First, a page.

Wage theft has been described as “the crime no one talks about.” Every year, billions of dollars in wages are stolen from millions of workers throughout the United States, including many here in the Commonwealth of Massachusetts. Workers are not paid the minimum wage, are not paid overtime, are misclassified as independent contractors, or are not paid at all. Although it is a serious problem throughout our society, wage theft particularly impacts countless numbers of immigrants who are especially vulnerable due to their status issues.

Watch this 3 minute video video taken at an event at the Massachusetts state house where those in attendance, including some of us, were supporting an anti-wage theft bill.

Some of the indications of the extent of the problem of wage theft here in Massachusetts are as follows:

  • In 2013, the Massachusetts Attorney General, who is responsible for enforcing the Commonwealth’s wage and hour laws, informed the Supreme Judicial Court: “Nonpayment of wages continues to be a significant economic problem. Each year the Attorney General’s Fair Labor Division receives nearly 30,000 telephone inquiries and 3,500-4,000 formal written complaints reporting violations of the Wage and Hour Laws.” The Attorney General states on her website that the volume of complaints received by her office is so large, “We cannot investigate every complaint we receive.”
  • In 2014, the Massachusetts legislature established a Council on the Underground Economy in the bill it enacted to raise the Commonwealth’s minimum wage. Included among the council’s responsibilities is the coordination of the Commonwealth’s efforts to combat the underground economy and employee misclassification, including efforts to combat wage theft.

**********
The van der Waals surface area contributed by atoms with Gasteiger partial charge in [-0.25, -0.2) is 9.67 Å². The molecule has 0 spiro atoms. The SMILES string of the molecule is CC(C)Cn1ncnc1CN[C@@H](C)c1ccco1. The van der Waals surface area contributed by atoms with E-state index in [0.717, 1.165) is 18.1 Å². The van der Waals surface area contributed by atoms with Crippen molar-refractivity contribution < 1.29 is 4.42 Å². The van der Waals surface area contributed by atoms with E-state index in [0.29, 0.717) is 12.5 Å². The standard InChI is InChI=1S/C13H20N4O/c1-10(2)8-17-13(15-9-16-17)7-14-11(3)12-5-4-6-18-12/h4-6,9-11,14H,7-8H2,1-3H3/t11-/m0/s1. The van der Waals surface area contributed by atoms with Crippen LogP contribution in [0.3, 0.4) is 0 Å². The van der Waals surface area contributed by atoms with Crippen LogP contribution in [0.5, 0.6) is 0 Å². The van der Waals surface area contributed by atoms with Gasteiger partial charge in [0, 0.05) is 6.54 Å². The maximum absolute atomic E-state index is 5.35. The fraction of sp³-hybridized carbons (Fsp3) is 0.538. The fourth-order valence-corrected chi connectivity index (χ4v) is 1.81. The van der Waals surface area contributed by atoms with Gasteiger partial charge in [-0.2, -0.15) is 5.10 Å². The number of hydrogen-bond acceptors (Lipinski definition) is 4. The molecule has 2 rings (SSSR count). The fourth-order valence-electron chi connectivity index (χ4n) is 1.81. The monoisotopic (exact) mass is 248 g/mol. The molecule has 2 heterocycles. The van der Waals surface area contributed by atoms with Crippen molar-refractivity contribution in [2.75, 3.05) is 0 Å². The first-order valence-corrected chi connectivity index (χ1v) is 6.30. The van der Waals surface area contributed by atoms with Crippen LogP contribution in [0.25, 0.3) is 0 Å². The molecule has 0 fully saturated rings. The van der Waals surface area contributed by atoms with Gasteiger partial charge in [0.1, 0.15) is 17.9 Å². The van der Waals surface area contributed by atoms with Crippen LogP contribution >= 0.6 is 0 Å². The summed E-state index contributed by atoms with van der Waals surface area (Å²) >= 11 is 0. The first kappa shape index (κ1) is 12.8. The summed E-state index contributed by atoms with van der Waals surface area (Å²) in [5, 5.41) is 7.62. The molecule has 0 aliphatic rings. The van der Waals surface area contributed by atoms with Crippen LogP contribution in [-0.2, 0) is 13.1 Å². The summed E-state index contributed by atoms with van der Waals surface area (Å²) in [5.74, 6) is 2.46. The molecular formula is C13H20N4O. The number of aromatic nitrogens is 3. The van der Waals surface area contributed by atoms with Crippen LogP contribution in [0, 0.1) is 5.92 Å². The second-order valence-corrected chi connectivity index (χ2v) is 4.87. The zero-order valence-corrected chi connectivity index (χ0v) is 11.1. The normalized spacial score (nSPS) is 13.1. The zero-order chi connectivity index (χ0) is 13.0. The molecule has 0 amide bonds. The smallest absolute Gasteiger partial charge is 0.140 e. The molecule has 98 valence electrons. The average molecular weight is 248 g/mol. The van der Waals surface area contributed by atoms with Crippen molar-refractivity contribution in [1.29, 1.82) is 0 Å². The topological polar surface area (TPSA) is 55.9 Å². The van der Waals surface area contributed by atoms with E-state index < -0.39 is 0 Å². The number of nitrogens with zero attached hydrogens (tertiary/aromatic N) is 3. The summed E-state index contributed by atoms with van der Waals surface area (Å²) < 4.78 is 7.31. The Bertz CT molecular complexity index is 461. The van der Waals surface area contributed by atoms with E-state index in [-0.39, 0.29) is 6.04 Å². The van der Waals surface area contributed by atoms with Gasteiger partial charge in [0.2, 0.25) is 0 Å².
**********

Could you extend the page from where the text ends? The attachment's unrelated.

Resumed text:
• In January 2015, legislation “to prevent wage theft and promote employer accountability” was filed with the Massachusetts legislature.
  • In May 2015, the UMass Amherst Labor Center published a report funded by the Massachusetts legislature titled, “The Epidemic of Wage Theft in Residential Construction in Massachusetts.”

Wage theft not only hurts the workers and their families who are its direct victims. It also adversely affects their local economies of which they are a part. And it also deprives federal, state and local government agencies of staggering amounts of tax revenues and other payments, such as payments for unemployment insurance and workers’ compensation.

To learn more about the problem of wage theft throughout America, see:

  • Wage Theft in America: Why Millions of Working Americans Are Not Getting Paid—And What We Can Do About It, Kim Bobo
  • “Broken Laws, Unprotected Workers: Violations of Employment and Labor Laws in America’s Cities,” National Employment Law Project
  • “An Epidemic of Wage Theft Is Costing Workers Hundreds of Millions of Dollars a Year,” Economic Policy Institute

Opportunities to get involved with the Task Force’s Wage Theft Initiative:

  • Contact your legislators and demand that the problem be addressed.
  • Participate in protest actions sponsored by the Metrowest Worker Center and other groups that bring pressure on employers who cheat workers out of rightfully-earned wages.
  • From time to time the Worker Center provides opportunities to participate in protest actions. The need for such public protests arises when a general contractor in the construction business pays the subcontractor who then cheats the workers out of what they are owed for their labor.

Join us!

Point Person: Bill Okerman  billokerman@gmail.com